Hardly Humane: Stricter Standards Needed for Food Product Labels

In an attempt to clarify its procedures, the US Department of Agriculture published a new guidance document that explains the department’s approval process for animal raising claims such as humanely raised, free range, and pasture raised. Even though the USDA is charged with ensuring that label claims are honest and not misleading, the guidance does little to align labeling practices with consumer expectations of the claims. For instance, the guidance continues to allow meat and poultry producers to keep animals confined in barren, cramped, often windowless structures, and still include the claim humanely raised on their packaging. It also allows producers to define these claims however they choose, putting the onus on consumers to decipher the meaning and merit of the assertions.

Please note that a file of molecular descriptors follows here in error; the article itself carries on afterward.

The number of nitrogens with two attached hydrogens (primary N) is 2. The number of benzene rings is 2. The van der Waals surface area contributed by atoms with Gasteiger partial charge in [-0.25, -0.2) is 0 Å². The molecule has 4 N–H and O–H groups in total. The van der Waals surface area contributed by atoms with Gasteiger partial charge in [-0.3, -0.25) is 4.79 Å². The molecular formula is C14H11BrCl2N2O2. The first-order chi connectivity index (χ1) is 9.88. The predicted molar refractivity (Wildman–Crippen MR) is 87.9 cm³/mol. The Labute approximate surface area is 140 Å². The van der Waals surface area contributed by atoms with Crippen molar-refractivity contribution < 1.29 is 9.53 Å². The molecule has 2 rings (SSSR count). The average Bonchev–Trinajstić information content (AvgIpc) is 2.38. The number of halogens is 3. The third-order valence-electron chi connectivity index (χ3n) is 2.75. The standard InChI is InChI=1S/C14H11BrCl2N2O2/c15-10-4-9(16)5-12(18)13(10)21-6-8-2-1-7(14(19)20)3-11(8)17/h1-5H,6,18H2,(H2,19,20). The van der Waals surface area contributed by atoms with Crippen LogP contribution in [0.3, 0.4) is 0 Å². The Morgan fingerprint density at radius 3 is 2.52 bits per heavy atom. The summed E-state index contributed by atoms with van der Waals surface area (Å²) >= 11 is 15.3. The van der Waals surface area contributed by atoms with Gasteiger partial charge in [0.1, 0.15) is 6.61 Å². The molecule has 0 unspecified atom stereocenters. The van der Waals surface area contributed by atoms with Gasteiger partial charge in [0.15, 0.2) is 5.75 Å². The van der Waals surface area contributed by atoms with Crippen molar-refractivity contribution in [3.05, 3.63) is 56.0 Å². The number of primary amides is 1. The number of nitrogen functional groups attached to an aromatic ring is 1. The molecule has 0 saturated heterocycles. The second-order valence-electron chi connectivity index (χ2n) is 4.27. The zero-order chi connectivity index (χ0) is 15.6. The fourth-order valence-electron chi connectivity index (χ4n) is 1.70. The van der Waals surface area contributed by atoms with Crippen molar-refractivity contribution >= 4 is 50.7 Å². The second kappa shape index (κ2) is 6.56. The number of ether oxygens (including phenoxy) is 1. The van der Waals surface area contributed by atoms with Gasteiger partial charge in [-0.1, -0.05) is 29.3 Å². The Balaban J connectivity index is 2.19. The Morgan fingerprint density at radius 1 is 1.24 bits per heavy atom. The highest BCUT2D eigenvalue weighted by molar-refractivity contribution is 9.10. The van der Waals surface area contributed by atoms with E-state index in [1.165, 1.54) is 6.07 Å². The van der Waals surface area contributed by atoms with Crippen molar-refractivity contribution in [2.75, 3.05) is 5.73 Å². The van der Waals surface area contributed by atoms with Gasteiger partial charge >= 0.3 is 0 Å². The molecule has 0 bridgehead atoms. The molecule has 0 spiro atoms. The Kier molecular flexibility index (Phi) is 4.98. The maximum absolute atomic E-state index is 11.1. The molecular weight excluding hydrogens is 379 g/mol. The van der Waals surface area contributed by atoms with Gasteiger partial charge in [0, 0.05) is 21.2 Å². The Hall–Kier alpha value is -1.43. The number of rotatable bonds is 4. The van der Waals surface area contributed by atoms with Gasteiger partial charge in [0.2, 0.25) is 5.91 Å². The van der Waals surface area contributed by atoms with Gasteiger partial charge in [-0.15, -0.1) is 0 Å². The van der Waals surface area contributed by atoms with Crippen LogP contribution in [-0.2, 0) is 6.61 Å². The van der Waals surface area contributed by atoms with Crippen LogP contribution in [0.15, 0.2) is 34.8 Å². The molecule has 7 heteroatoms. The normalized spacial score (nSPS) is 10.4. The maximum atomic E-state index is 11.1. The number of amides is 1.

A majority of consumers questioned in a survey commissioned by AWI stated that claims such as humanely raised should signify that animals had access to the outdoors and adequate space to move about freely. Only 10 percent of those surveyed felt that producers should be allowed to use a humanely raised claim on pork products if the pigs were confined indoors for their entire lives; a mere 12 percent thought it was acceptable to use the term for cattle kept in feedlots.

AWI and over a thousand of our supporters wrote to the USDA asking the department to make changes to the guidance document. Specifically, we asked the USDA to (1) require third-party certification for animal welfare and environmental stewardship claims, (2) define animal living claims such as free range and pasture raised so that they are only approved if producers meet established standards, including minimum space allowances and access to vegetation for animals, (3) prohibit the use of feedlots for the grass-fed claim, and (4) require more documentation to substantiate claims.